Franklin Roosevelt had a soft spot for European royals and did not miss the opportunity to escort Edward Albert, Prince of Wales, to the U.S. Naval Academy with other dignitaries on November 14, 1919.

President and First Lady Franklin & Eleanor Roosevelt famously hosted King George VI and Queen Elizabeth at the Roosevelt estate in Hyde Park in June 1939. Twenty years previously in November 1919 Assistant Naval Secretary Roosevelt and others hosted George’s brother, Edward Albert, on the Prince of Wales’s visit to Washington D.C. This was the same trip I mentioned a few days ago in which the heir apparent to the British Crown had come to North America in that year just after the Great War’s end for an extended period. The future King Edward VIII spent most of that period, almost four months starting in early August, in British Canada, entering the United States via train on November 10 in the border town of Rouses Point, NY on Lake Champlain to a warm welcome on a cold autumn evening from U.S. Secretary of State Robert Lansing, various British & American military brass, and most of the Rouses Point population of around 2000. The following day he arrived in Washington’s Union Station while Armistice Day ceremonies were going on nearby. He spent some moments that afternoon with the incapacitated President Wilson at the White House.

The image we see above was taken at the Naval Academy of November 14. Here we see Roosevelt on the far left. It is always striking to see how strong and virile he was before contracting polio, less than two years after this photograph was taken. The Prince of Wales is second from the right, wearing the uniform of Captain of the Royal Navy. The announcement stating that Edward Albert would visit Annapolis had gone out ten days prior; in that announcement the Prince of Wales made clear he was representing not just England and Britain, but Canada and the Empire itself during his American tour. Still, his time in the American capital was brief. After the visit to the Naval Academy he took a three-day respite in White Sulphur Springs, West Virginia before coming to New York for five days. While here, among many other things, he visited West Point two hours up the Hudson to visit the cadets at the Military Academy. He was in the United States for a mere two weeks, but had done and seen much in that brief span.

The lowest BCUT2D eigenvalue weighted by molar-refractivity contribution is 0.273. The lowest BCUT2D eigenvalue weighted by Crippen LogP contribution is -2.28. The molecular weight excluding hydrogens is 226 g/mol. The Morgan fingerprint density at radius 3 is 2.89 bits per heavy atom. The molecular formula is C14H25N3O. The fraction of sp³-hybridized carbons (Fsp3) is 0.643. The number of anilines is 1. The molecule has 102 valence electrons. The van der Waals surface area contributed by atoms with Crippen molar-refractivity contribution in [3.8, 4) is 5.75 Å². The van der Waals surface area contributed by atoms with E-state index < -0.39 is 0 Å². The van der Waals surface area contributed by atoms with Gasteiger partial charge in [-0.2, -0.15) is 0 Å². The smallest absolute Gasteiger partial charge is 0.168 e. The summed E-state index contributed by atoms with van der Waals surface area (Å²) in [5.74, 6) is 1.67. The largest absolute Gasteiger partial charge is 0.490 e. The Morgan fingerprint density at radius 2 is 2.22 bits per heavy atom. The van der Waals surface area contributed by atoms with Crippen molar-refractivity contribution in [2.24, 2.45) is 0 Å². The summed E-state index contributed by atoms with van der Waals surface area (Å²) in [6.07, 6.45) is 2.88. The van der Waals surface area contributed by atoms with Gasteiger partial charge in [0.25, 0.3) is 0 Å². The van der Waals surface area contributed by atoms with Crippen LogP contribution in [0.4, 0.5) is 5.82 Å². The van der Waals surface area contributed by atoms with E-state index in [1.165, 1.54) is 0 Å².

(image/Library of Congress)